A pilot federal grant program introduced in the 2019, Rural Maternal and Obstetric Management Strategies (RMOMS) will run until August 2023 to improve maternal care in rural communities. New information added to the website lists the three rural networks funded last year and provides more detailed information about the grantees and their activities.
Rural communities face unique health care challenges in the fight against the COVID-19 pandemic. The Federal Healthcare Resilience Working Group has developed a collection of essential resources, tools, and trainings that can help health care workers and organizations – including EMS or 9-1-1, inpatient or hospital care, ambulatory care, and long-term care – prepare for and respond to COVID-19. New and updated resources are added regularly like the PPE Preservation Planning Guide and Telemedicine Hack training.
Access the one-stop shop for rural health care.
The National Academies of Sciences, Engineering, and Medicine (NAM) recently published, “Key Policy Challenges and Opportunities to Improve Care for People with Mental Health and Substance Use Disorders: Proceedings of a Workshop.” This HRSA-supported report is a product of NAM’s Forum on Mental Health and Substance Use Disorders and describes the presentations and discussions held in October 2019 during the inaugural workshop.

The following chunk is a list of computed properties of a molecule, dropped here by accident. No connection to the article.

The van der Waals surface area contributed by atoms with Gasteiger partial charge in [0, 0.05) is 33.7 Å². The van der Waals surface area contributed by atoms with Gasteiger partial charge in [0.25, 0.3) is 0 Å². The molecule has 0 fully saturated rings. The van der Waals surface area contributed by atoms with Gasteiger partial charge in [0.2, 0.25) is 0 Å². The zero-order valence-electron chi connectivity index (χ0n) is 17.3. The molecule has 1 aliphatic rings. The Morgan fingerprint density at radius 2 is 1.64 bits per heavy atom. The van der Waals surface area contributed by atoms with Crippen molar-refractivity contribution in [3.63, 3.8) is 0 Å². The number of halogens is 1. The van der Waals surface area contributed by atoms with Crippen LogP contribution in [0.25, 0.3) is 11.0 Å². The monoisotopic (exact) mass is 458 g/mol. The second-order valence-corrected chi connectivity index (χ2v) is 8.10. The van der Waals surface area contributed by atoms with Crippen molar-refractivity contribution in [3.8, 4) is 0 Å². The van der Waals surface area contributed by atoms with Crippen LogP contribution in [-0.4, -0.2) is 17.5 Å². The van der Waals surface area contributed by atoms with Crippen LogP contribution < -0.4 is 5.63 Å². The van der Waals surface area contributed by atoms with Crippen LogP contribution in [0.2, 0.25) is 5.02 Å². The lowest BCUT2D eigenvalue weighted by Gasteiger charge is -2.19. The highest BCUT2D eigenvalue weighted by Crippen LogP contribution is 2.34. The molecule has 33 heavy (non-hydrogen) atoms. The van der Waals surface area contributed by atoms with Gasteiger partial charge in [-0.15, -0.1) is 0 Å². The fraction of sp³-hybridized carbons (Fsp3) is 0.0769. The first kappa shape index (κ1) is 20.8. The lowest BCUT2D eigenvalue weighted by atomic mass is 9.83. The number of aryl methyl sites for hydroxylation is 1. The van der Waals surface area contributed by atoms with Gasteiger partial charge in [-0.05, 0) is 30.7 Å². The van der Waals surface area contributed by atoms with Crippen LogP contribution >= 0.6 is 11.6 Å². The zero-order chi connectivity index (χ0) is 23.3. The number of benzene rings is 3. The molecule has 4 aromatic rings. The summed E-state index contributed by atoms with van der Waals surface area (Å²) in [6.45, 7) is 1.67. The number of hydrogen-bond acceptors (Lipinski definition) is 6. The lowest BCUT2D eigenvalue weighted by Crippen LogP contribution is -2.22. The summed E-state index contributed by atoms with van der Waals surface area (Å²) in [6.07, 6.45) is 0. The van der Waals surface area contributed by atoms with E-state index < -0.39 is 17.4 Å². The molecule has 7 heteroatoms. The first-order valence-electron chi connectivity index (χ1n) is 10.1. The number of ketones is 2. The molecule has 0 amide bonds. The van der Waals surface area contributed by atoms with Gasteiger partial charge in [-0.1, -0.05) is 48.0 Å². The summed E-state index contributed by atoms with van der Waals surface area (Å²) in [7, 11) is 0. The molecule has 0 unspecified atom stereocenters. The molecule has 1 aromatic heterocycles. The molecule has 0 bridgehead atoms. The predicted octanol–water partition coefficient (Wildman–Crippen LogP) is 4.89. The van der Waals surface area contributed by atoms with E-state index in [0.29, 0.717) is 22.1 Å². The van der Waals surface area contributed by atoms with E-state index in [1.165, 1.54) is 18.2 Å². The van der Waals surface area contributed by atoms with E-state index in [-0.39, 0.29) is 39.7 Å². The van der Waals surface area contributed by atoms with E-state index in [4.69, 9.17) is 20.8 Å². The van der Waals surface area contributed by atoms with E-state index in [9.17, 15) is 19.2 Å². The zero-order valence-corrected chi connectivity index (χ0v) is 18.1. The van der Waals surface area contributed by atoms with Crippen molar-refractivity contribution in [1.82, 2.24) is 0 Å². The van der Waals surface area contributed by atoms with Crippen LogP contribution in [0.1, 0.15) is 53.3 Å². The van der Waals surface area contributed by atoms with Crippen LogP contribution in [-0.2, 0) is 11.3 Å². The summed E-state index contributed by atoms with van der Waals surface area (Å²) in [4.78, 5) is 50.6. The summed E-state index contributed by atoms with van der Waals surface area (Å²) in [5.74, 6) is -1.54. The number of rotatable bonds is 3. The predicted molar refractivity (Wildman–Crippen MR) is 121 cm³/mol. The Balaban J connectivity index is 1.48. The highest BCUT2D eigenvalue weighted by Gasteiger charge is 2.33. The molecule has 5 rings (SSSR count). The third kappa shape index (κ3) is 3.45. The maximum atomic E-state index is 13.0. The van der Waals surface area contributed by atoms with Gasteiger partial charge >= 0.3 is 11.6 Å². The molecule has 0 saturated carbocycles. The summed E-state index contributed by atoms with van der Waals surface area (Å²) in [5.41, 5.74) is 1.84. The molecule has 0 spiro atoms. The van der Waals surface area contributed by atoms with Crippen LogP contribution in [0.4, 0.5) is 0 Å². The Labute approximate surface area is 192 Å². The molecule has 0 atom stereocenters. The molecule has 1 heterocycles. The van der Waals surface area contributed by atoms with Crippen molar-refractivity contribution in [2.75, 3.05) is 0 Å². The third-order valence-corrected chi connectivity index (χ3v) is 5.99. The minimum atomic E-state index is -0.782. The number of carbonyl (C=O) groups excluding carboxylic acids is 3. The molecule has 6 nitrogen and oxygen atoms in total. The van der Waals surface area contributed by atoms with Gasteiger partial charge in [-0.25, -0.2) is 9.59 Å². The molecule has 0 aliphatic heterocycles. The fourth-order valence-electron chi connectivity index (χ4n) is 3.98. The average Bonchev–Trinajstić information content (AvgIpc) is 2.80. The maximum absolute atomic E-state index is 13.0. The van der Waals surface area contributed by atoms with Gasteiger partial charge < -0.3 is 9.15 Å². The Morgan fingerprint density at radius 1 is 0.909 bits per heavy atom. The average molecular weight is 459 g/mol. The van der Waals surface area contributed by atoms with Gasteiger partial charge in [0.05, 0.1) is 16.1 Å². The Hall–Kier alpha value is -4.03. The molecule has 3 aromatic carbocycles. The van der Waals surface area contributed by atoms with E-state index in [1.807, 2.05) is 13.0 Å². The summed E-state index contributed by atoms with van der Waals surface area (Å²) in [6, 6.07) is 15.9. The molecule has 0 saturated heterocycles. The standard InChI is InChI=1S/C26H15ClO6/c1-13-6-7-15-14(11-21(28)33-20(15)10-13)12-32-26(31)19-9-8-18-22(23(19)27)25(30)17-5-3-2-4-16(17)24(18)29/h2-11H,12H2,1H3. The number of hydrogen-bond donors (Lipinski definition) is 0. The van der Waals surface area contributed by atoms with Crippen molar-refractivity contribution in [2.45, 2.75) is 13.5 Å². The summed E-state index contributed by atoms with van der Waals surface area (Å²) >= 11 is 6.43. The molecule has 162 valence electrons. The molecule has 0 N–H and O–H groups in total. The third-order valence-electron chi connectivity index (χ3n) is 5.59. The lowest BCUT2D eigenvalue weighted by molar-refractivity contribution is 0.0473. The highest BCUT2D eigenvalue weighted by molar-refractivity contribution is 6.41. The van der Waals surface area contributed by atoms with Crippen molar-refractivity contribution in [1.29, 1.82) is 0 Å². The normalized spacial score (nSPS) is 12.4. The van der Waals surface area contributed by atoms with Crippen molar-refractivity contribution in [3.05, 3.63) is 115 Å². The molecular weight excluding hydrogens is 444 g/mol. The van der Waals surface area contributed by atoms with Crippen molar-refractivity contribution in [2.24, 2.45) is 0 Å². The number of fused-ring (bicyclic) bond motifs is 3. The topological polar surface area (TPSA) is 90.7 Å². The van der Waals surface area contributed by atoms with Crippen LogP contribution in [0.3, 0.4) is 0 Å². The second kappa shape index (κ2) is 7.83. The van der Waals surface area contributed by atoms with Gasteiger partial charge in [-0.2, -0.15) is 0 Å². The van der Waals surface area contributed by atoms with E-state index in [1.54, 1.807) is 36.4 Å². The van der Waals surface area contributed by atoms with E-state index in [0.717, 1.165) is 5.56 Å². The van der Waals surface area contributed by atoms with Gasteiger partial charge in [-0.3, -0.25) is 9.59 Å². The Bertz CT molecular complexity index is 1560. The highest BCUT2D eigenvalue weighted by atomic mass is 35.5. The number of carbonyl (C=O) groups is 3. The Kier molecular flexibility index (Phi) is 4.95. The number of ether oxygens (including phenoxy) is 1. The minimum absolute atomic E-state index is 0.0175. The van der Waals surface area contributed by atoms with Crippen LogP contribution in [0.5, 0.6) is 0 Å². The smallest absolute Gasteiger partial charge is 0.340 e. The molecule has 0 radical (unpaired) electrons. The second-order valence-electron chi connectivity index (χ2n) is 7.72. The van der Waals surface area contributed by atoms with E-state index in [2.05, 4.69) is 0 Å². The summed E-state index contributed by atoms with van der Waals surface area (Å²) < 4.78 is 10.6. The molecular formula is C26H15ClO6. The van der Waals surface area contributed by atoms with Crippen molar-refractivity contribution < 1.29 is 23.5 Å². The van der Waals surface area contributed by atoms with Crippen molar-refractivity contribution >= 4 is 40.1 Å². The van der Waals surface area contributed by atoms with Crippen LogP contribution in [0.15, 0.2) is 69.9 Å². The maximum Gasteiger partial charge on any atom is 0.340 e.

Read the report.
The Pittsburgh Post-Gazette reported on Nov. 16, that the rate of uninsured children in Pennsylvania rose to 4.6 percent in 2019, representing about 128,000 individuals, according to Pennsylvania Partnerships for Children. The highest uninsured rates were in rural counties, according to the report. Read more.
Pfizer announced that early analysis showed that their COVID-19 vaccine candidate was more than 90 percent effective. Now Pfizer, government agencies and the public health community are focused on how to make millions of doses of the vaccine and distribute them to the hospitals, clinics and pharmacies where people will receive two separate injections. If the FDA approves the vaccine in the coming weeks, as expected, Pfizer could in theory vaccinate millions of Americans by the end of the year. However, as the New York Times notes, this process hinges on the cooperation of multiple federal, state and local agencies, as well as providers and other stakeholders. The full New York Times article is available here.
In their fifth report on outpatient health care service utilization during the pandemic, the Commonwealth Fund tracked outpatient visit trends through Oct. 10. The report notes that while utilization has rebounded significantly from earlier in the pandemic, providers continue to face challenges keeping patients and clinicians safe while also maintaining revenue. The report provides charts illustrating that overall visit counts per week have fully rebounded. In total, weekly visit counts now slightly exceed pre-pandemic levels. However, there is considerable variation by patient age, geographic area, clinical specialty and insurance coverage. The full report is available here.